“I talked to both sides, and it’s actually beyond the point where the city can do much. Each side claims it has issues,” Anderson said. “I don’t know where they can go from here. 

“Some of the stuff is in dispute. The boundary line is in dispute, and there’s some dispute about whether it [Magannas’s building] conforms to setbacks and side space. It’s kind of murky right now, and that’s about all I know,” said Anderson. 

But there’s no doubt that the city issued Magannas a building permit, and work is continuing on the building—though not on the eastern wall, which is covered by tarps on Magannas’s side and blocked by the pipe-suspended webbing and a parked truck on Khan’s side. 

“This is completely corrupt,” said Khan, who also makes darker allegations that would be libelous for a reporter to put into print. 

Brad Rudolph, the city building inspector who’s been overseeing the project, said the problem isn’t his concern. “It’s between the two of them. They’re working it out,” he said. 

“It’s a private matter,” said Principal Planner Debra Sanderson, who is assigned to work with ZAB. “It’s not a city responsibility.” 

Berkeley City Attorney Manuela Albuquerque has refused to get involved in the issued, writing to Magannas on Dec. 13, that she did not “believe it appropriate for the city to take a side in this private matter,” and faulting Magannas for failing “to plan for the development of this project. He cannot expect the city to intervene on his behalf when it turns out he did not do so.”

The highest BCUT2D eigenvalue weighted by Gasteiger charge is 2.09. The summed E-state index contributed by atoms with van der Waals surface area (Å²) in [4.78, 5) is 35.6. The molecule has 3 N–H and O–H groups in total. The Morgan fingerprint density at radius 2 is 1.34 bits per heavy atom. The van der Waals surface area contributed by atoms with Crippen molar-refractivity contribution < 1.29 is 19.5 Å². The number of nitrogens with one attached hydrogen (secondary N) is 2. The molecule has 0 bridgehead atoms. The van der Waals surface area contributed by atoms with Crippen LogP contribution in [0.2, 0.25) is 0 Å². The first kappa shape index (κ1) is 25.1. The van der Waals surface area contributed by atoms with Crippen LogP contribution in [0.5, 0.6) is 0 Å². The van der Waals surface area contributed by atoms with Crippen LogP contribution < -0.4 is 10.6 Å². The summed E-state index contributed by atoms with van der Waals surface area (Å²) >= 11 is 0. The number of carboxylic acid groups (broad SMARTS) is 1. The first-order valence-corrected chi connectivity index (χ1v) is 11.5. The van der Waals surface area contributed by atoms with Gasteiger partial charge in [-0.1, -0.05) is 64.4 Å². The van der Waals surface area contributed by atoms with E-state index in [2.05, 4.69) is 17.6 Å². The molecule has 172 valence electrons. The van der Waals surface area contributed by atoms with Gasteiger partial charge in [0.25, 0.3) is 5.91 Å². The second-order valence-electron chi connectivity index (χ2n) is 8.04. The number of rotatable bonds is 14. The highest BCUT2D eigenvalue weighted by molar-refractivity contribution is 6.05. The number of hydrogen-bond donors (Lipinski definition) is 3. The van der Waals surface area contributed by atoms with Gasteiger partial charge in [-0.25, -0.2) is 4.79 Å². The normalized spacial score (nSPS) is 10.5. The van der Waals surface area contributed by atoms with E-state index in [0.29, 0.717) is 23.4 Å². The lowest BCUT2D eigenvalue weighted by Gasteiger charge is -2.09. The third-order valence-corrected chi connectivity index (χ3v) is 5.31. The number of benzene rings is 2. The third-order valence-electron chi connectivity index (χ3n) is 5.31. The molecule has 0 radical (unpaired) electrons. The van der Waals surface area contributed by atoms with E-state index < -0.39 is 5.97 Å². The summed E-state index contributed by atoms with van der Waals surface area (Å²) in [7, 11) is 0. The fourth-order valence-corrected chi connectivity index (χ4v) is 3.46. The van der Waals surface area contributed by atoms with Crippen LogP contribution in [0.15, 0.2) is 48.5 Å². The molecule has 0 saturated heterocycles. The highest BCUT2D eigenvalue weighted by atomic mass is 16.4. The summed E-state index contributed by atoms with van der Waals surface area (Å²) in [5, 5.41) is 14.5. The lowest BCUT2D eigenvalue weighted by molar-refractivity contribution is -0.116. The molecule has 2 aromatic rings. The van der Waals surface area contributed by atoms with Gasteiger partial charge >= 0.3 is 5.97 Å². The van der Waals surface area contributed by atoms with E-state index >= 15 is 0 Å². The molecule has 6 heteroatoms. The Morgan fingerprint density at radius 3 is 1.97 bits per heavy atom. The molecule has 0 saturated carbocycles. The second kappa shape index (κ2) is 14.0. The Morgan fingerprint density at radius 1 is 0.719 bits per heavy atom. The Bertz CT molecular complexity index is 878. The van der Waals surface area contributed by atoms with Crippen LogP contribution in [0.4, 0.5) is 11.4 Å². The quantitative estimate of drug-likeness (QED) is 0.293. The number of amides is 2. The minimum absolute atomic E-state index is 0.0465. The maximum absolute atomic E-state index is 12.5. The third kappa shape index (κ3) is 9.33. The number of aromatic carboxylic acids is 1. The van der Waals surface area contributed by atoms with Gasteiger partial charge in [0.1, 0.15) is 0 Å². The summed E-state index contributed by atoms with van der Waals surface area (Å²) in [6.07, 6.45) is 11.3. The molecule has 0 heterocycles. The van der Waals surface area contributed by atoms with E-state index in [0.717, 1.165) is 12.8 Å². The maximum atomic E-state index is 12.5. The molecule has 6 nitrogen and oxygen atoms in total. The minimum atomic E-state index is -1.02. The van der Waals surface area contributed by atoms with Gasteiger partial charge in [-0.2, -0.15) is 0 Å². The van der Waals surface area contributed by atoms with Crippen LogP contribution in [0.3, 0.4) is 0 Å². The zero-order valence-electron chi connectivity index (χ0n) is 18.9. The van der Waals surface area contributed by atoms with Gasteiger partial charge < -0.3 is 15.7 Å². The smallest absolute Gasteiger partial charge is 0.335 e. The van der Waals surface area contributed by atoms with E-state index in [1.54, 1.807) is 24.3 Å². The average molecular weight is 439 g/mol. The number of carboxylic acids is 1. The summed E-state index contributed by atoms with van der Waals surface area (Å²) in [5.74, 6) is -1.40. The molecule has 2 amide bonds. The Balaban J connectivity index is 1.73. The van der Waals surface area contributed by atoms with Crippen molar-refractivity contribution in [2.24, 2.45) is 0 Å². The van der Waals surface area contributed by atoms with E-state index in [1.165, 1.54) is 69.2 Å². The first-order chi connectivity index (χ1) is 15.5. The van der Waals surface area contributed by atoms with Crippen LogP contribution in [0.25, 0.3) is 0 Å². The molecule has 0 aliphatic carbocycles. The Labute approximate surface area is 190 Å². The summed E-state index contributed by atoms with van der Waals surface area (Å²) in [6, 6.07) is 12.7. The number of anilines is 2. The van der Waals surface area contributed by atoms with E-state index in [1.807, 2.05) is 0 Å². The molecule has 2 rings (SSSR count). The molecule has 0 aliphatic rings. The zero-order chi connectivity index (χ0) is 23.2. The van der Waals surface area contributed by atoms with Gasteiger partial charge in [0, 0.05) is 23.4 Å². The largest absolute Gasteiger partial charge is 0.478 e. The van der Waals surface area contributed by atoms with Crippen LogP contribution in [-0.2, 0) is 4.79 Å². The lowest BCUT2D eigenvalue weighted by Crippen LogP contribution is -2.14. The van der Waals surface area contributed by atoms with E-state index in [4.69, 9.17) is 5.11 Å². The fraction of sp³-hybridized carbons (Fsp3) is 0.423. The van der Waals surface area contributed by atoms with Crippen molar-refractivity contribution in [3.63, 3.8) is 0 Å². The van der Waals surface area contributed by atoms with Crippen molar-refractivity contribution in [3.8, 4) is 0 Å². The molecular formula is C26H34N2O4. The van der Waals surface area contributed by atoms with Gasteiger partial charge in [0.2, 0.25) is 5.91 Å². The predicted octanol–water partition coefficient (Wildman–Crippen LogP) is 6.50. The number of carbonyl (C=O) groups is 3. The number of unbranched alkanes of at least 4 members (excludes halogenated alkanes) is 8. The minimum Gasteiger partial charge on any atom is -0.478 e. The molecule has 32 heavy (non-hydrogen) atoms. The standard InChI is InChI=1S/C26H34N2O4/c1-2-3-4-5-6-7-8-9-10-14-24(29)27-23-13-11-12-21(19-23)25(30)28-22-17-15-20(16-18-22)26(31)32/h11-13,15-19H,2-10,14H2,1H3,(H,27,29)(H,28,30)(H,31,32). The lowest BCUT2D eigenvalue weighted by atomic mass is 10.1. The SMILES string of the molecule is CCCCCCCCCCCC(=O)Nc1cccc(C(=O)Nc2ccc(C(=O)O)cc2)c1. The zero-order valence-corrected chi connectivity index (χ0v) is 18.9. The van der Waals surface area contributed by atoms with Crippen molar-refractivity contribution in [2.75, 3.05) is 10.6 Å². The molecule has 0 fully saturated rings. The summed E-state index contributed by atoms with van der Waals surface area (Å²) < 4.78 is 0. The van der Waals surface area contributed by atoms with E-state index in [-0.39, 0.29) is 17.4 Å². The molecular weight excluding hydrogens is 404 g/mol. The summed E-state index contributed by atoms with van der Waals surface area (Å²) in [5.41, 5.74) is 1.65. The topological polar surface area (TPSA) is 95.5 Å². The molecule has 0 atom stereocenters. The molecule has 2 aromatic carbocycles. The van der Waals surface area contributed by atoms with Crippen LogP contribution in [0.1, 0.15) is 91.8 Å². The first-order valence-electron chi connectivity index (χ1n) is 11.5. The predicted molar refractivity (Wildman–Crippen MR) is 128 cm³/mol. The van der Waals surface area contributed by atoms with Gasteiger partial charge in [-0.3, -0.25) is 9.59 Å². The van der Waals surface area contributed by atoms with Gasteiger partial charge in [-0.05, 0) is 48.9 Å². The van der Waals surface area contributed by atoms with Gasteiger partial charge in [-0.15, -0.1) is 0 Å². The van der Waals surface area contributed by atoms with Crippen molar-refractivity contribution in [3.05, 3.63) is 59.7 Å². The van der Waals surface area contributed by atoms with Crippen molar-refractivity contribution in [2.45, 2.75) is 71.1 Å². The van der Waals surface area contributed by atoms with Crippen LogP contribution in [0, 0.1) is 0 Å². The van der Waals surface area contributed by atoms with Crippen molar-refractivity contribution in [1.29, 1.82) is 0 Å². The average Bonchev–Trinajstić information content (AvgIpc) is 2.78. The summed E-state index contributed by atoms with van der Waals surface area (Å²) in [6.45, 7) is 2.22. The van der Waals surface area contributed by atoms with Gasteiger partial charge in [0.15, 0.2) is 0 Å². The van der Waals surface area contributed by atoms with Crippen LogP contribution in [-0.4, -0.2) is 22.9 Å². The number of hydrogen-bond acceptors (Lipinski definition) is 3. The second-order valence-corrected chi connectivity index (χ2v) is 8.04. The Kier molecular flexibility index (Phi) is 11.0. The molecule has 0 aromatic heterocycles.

Meanwhile, work has continued at Magannas’s building—although not on that all important eastern wall, and the developer said he’s ready to take the final step, which involves court and lawyers. 


Fire threat? 

Khan said Magannas’s building poses one threat so extreme that the only solution is for the city to demolish Magannas’s buildings. 

“Trucks park right beside the building twice a day when they come to deliver gas,” said the station owner. “If someone was in the apartment and threw a cigarette out the window, it could create a spectacular fire that people would remember for centuries to come. This is a killer. It could kill the whole city of Berkeley.” 

Not so, said Deputy Fire Chief David P. Orth, “in my professional opinion.” 

First, he said, gasoline delivery trucks are required to capture the vapors given off when tanks are filled. 

Second, and more important, “gasoline requires an open flame to ignite, not a cigarette.” 

And, despite what Khan said, Magannas’s building does meet the fire code, Orth said, though “he really pushed the envelope” when it came to planning escape access.  

And the building it replaced really did burn down because of a gasoline fire almost 20 years ago—but only because the arsonist who set it was dumping out gas near a heater with a pilot flame that ignited the vapors. 

“It blew him right out the window. He landed on the roof of a car, brushed out the flames and ran away,” said Orth, who was a lieutenant at the time and almost stumbled over part of the torch’s stash of gas cans. 

The owner, it seems, was locked in a bitter dispute with tenants, and had called them out for a make-up brunch one Sunday. A half hour later the arsonist snuck inside to do his dirty deed, only to become an inadvertent victim of his own “insurance lightning.” 

As for Magannas, Orth agreed with Albuquerque that better planning might have avoided the problems he now faces. 

“As it is, he may have to pay the guy something,” said Orth..